As Eden Prairie school leaders look to make widespread boundary changes, some parents aren't wasting time looking to enroll their children outside the district.

Since proposed changes for elementary school boundaries were released last week, schools in Minnetonka, Minneapolis and Carver County reported fielding more calls than usual from Eden Prairie parents interested in enrolling children.

In Minnetonka, twice the number of Eden Prairie parents have contacted the district about enrolling as did last year. Spokeswoman Janet Swiecichowski said about a dozen parents specifically cited the boundary changes.

Some Eden Prairie parents said they plan to protest on Thursday near the high school. It follows the first few of several planned parent meetings that have drawn intense opposition to the plan. Three more are set for Monday, Oct. 20 and Oct. 25.

District Superintendent Melissa Krull said she understands parents' concerns about the proposed changes. The plan would move about 1,100 students to open a new school, move fifth- and sixth-graders into different elementary schools, and balance schools' enrollments socioeconomically and by capacity.

"I really do feel and believe that we're doing the right thing for all students in Eden Prairie," she said. "I don't want anyone to go."

That's exactly what Greg and Sue Bode are planning to do. The couple said they filled out applications to move their children to Chanhassen, Minnetonka or Edina's Eagle Ridge Academy.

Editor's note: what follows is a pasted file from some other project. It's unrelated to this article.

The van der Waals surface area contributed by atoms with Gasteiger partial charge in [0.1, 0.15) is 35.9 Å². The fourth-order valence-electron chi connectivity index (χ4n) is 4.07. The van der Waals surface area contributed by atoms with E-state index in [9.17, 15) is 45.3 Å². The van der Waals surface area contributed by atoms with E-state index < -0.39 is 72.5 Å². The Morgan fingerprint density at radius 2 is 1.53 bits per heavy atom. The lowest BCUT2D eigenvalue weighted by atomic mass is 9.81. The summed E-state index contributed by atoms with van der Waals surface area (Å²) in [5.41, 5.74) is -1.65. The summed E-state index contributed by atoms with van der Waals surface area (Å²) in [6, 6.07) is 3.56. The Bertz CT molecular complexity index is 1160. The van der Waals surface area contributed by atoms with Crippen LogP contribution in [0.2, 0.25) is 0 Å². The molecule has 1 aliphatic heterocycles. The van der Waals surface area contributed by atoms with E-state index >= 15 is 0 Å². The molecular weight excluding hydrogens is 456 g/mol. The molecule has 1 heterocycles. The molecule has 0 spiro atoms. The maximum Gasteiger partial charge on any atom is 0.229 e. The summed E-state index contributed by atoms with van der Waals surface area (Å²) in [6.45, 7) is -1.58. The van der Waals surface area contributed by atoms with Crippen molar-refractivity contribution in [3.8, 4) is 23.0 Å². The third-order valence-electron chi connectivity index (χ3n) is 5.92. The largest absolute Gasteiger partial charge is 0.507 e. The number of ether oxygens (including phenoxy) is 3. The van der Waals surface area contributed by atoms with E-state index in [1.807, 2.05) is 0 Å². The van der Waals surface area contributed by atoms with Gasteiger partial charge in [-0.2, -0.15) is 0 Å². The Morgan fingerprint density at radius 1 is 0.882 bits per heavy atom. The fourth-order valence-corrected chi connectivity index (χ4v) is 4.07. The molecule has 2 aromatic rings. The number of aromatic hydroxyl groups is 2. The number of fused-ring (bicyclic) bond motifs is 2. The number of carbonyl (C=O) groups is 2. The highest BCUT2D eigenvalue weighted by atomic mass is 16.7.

"Might as well put them in a school that's not going through all this craziness," Sue Bode said. "When you make us an island, you took all my reasons to stay in Eden Prairie public schools."

Jay Wood also lives in the "island" of homes near Mitchell Lake that in the plan would become part of a new school attendance area. He said his family is now looking at west metro private schools such as Breck School, the Blake School and Minnehaha Academy. "At least we'll know ... he'll be at the same place," Wood said.

He joined more than 50 parents at a heated meeting on Tuesday where they expressed frustration with the plan.

"This is garbage you're trying to sell to mature adults here," he told officials. Parents in the packed room applauded.

Many parents upset with the plan said they didn't want their children bused to a school outside their neighborhoods when they can walk or ride bikes to one now.

How many parents will follow through and leave the district is hard to assess.

P. Fred Storti of the Minnesota Elementary School Principals Association said elementary school parents are more "emotionally charged" about changes because they tend to be involved with their child's school and fear the child won't adapt well.

But, if parents are informed and can give input, he said, "I don't think that nearly as many that are threatening to leave will."

Kelly Smith • 612-673-4141